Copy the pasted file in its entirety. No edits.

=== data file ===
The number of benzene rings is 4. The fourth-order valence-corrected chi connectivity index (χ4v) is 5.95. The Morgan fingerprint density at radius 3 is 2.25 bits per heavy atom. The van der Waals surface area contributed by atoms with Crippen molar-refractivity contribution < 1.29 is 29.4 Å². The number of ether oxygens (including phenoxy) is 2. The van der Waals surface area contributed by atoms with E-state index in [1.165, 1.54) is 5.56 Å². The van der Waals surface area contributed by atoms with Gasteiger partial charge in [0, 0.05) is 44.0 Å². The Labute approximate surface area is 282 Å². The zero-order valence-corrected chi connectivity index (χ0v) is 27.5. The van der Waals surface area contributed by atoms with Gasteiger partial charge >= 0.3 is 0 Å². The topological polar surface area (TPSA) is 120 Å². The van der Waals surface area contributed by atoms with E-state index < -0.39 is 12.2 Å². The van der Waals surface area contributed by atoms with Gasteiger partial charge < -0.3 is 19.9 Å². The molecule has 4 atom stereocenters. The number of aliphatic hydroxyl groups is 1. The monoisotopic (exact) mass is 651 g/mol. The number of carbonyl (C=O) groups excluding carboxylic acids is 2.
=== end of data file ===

The number of benzene rings is 4. The fourth-order valence-corrected chi connectivity index (χ4v) is 5.95. The Morgan fingerprint density at radius 3 is 2.25 bits per heavy atom. The van der Waals surface area contributed by atoms with Crippen molar-refractivity contribution < 1.29 is 29.4 Å². The number of ether oxygens (including phenoxy) is 2. The van der Waals surface area contributed by atoms with E-state index in [1.165, 1.54) is 5.56 Å². The van der Waals surface area contributed by atoms with Gasteiger partial charge in [0, 0.05) is 44.0 Å². The Labute approximate surface area is 282 Å². The zero-order valence-corrected chi connectivity index (χ0v) is 27.5. The van der Waals surface area contributed by atoms with Gasteiger partial charge >= 0.3 is 0 Å². The topological polar surface area (TPSA) is 120 Å². The van der Waals surface area contributed by atoms with E-state index < -0.39 is 12.2 Å². The van der Waals surface area contributed by atoms with Gasteiger partial charge < -0.3 is 19.9 Å². The molecule has 4 atom stereocenters. The number of aliphatic hydroxyl groups is 1. The monoisotopic (exact) mass is 651 g/mol. The number of carbonyl (C=O) groups excluding carboxylic acids is 2.